Joel Fuhrman is selling an overpriced iodine urine test that is not valid for testing individuals. Patients may be led to believe they are iodine deficient when they are not. Iodine supplements on the market vary widely including orthomolecular doses, and they make unsupported claims that mislead customers.
In his new video series, Dr. Mark Hyman says your brain is broken and functional medicine can fix it. He mixes conventional healthy lifestyle advice with highly questionable claims and recommendations based on speculation rather than on evidence.
ASEAs marketing practices, in my opinion, are clearly deceptive. They use a lot of pseudoscientific claims representing the epitome of supplement industry misdirection and obfuscation. They use science as a marketing tool, not as a method for legitimately advancing our knowledge or answering questions about the efficacy of specific interventions.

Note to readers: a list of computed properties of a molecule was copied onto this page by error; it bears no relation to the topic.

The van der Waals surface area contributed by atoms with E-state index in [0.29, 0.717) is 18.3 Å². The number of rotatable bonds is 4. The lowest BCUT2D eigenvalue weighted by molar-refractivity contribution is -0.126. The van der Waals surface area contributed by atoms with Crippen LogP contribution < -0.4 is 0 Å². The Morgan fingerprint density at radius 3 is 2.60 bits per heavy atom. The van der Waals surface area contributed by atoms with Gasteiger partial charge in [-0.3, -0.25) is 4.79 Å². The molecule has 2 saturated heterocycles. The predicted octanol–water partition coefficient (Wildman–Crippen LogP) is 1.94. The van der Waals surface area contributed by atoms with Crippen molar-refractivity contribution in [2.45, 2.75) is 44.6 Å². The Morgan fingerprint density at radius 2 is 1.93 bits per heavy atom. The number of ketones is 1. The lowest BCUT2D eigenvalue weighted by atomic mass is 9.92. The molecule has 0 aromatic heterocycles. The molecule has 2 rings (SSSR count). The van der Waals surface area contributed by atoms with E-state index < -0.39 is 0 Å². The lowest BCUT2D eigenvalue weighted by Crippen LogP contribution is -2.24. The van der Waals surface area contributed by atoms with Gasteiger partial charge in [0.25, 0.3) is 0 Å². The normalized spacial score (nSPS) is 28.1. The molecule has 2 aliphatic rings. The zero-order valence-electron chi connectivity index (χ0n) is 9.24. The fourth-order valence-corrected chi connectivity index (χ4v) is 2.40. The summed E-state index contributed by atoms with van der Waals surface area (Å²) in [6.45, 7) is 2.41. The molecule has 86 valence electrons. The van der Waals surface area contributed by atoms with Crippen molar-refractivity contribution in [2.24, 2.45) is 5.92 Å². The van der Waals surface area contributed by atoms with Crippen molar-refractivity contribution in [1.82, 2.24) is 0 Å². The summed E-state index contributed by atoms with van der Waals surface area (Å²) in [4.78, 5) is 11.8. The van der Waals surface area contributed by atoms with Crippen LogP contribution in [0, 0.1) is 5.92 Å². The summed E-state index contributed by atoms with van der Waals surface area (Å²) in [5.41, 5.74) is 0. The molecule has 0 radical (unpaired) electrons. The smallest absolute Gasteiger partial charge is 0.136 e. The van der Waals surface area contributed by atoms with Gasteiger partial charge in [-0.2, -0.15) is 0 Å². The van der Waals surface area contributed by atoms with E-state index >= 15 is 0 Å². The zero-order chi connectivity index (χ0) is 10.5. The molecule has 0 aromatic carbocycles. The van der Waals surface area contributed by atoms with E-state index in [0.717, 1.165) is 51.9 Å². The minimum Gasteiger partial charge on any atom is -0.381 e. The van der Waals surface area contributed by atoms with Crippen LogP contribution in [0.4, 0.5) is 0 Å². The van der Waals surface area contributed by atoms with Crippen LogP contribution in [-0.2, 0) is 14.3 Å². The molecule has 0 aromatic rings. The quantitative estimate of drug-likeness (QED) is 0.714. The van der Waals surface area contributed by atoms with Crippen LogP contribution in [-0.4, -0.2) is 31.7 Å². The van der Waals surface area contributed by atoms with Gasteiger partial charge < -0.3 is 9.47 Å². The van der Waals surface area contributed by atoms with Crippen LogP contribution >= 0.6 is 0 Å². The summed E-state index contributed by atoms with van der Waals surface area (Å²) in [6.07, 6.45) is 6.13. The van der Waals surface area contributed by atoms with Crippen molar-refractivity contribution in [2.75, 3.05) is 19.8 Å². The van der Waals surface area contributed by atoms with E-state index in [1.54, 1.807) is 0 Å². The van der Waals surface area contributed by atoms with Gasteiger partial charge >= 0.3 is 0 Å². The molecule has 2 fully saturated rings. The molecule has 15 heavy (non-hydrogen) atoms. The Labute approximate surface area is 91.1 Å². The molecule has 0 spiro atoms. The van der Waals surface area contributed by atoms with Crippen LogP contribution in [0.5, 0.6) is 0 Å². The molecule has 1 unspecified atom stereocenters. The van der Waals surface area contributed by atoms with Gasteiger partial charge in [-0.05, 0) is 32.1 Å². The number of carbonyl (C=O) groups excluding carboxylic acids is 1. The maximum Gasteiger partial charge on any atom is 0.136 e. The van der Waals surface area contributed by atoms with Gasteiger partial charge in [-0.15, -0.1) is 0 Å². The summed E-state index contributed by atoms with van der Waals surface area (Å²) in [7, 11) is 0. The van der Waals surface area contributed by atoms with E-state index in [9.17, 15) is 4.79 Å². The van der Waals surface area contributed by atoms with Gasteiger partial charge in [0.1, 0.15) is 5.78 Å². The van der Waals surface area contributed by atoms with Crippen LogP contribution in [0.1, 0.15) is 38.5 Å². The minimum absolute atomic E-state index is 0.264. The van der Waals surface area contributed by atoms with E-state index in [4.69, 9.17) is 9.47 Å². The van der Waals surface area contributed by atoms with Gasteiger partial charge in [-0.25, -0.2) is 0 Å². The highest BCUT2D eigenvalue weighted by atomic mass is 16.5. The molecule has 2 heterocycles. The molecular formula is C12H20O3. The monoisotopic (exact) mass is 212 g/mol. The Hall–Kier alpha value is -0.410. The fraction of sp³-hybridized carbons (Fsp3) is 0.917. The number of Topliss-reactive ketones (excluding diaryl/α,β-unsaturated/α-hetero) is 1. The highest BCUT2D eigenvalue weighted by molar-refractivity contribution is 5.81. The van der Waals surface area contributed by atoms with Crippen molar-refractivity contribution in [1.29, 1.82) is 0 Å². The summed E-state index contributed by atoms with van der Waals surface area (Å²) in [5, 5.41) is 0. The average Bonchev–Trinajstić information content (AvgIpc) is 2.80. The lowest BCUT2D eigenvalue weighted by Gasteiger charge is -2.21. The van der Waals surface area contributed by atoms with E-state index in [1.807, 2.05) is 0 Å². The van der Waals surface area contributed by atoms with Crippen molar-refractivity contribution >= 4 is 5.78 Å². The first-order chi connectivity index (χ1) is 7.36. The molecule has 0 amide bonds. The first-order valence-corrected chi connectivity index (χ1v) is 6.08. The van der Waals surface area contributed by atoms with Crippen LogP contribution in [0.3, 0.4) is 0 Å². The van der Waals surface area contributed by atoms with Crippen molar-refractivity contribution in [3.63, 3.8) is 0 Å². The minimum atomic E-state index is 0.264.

The American Academy of Family Physicians (AAFP) found Functional Medicine lacking in evidence and said some treatments are harmful and dangerous. The AAFP is right and should stick to its conclusions.
A new article in Business Insider challenges the major narrative promoted by the supplement industry - that supplements are safe, effective, natural, and actually in the bottle. If we are lucky, this may mark a the start of a sea change in how Americans see supplements.
Complementary and alternative medicine is popular, but it's poorly regulated, and most products lack good evidence of efficacy. A new approach proposed in Australia may help consumers make more informed, science-based health decisions.